Yeah, I think so. And I don't mean to sound like I'm bragging, but I do feel like I've had a good mix of experiences. I've tried my hand at most genres, starting with comedy which I love and have been lucky enough to do quite a bit of. I've also done drama, horror, sci-fi, thrillers, rom-coms - you name it, I've done it. But what I'd really love to do next is an Arthouse film - something that's not going to be a big commercial success or make it to theatres nationwide. I just want to do something really weird and fun that no one's ever going to see.
I’m not too familiar with Arthouse films myself, what are they like?
It's not necessarily a genre, but more like a type of film that's really artsy and pretentious. Like those weird, trippy movies from 1970s Soviet Russia, with no real plot, just a bunch of visually stunning shots. It's like how some art snobs go to a museum and admire a blank piece of paper on the wall because it makes them think. These films are like the movie version of that - just a bunch of random shots that may not make sense together, but still make you feel something.
I’d love to know how you balance what you keep to yourself and what you share with the world as someone who’s found fame, especially with social media. How do you manage it?
Honestly, I don't think I handle fame very well. I've never really seen myself as famous, you know? It's hard for me to view myself in that way. I've worked with some big names who remind me not to let fame get to my head, but I'm always like, "What fame?" I'm able to live my life pretty normally. I might get stopped for a photo once in a while, but that's cool. My main struggle is my relationship with social media. I think a lot of people confuse it with real life, and that can be scary. The internet has no filter, and people can say whatever they want. It's not good for your mental health. I don't think we were made to know what every single person is thinking every time they look at us. It's just too much. So, I try not to put too much value on social media. I've been on both sides of it - the good and the bad - and the bad can be really bad.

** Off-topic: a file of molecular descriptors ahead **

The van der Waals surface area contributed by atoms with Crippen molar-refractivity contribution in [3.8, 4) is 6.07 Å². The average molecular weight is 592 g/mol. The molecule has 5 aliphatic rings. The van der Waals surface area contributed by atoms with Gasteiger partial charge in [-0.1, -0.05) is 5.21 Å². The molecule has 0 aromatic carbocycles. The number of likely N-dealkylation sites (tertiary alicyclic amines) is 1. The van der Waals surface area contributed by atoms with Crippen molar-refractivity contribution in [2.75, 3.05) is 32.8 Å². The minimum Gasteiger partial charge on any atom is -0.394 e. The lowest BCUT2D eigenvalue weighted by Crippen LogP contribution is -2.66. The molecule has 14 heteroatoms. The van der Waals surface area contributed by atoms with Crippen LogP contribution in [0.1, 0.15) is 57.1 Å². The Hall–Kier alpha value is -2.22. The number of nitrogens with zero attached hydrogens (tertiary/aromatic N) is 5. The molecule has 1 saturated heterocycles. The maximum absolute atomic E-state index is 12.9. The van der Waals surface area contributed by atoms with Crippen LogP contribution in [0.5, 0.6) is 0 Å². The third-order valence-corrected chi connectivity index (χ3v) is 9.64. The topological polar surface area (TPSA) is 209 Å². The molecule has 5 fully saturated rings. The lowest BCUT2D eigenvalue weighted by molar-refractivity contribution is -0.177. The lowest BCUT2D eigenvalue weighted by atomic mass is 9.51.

You have an impressive 1 million followers on Instagram. Do you ever feel a sense of pressure with so many eyes watching you?
There's so much pressure to get it right every time you post. Like you're always thinking, "Okay, here we go, time to be judged." No matter what you share, people are going to judge it, like it or not. It's just a strange feeling. That's why I don't really post that much on social media.
It’s clear you’re an artist at heart, would you like to direct in the future?
I would love to. I really enjoy being on set and learning from the director, especially when it comes to cinematography. I always try to stick close to the cinematographer and watch what they're doing, the lenses they use, and any cool camera tricks they have up their sleeve. It's fascinating to see how they think about shots and how they execute them. I would love to direct someday, but I know I need to prepare a lot more before taking that on. Maybe in a few years, I'll be ready and can make a great film.
At BoysByGirls we love to discover facts about people others won’t necessarily know. Are you happy to share something about yourself many people won’t know about you?
I've been in the game since I was nine, so it feels like everyone already knows so much about me, which is kind of lame but also not really. Honestly, I wouldn't mind if people knew even more about me. I like answering these kinds of things because people mostly know stuff about me from when I was younger. I'm evolving into a different person now.